WashU affiliated authors: Michael P. Moore, Kim A. Medley, Kasey D. Fowler-Finn (Living Earth Collaborative); Kaitlyn Hersch, Chanont Sricharoen, Sarah Lee, Caitlin Riece, Paul Rice (Dept. of Biology); Sophie Kronick (Dept. of Earth and Planetary Sciences)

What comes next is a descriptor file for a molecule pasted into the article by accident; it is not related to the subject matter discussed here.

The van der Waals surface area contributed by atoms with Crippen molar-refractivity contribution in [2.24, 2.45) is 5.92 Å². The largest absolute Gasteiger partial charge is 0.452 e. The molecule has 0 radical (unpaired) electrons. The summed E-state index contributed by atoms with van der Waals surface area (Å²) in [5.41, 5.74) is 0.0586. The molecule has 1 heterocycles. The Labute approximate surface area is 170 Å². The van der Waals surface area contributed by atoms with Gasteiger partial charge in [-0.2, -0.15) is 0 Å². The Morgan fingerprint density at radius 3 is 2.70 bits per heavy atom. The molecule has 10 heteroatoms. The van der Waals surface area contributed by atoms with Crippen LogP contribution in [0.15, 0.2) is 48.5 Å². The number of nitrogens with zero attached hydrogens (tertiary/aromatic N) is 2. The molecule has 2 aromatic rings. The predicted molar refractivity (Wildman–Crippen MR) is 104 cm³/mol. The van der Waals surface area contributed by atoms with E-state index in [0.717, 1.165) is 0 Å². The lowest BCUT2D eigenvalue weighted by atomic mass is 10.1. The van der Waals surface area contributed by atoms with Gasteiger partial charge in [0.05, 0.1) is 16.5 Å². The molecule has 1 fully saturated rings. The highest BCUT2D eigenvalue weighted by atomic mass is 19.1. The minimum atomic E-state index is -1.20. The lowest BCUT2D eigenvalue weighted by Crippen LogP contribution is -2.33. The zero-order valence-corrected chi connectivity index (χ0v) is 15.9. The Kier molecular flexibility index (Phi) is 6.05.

Abstract: Adaptation to different climates fuels the origins and maintenance of biodiversity. Detailing how organisms optimize fitness for their local climates is therefore an essential goal in biology. Although we increasingly understand how survival-related traits evolve as organisms adapt to climatic conditions, it is unclear whether organisms also optimize traits that coordinate mating between the sexes. Here, we show that dragonflies consistently adapt to warmer climates across space and time by evolving less male melanin ornamentation—a mating-related trait that also absorbs solar radiation and heats individuals above ambient temperatures. Continent-wide macroevolutionary analyses reveal that species inhabiting warmer climates evolve less male ornamentation. Community-science observations across 10 species indicate that populations adapt to warmer parts of species’ ranges through microevolution of smaller male ornaments. Observations from 2005 to 2019 detail that contemporary selective pressures oppose male ornaments in warmer years; and our climate-warming projections predict further decreases by 2070. Conversely, our analyses show that female ornamentation responds idiosyncratically to temperature across space and time, indicating the sexes evolve in different ways to meet the demands of the local climate. Overall, these macro- and microevolutionary findings demonstrate that organisms predictably optimize their mating-related traits for the climate just as they do their survival-related traits.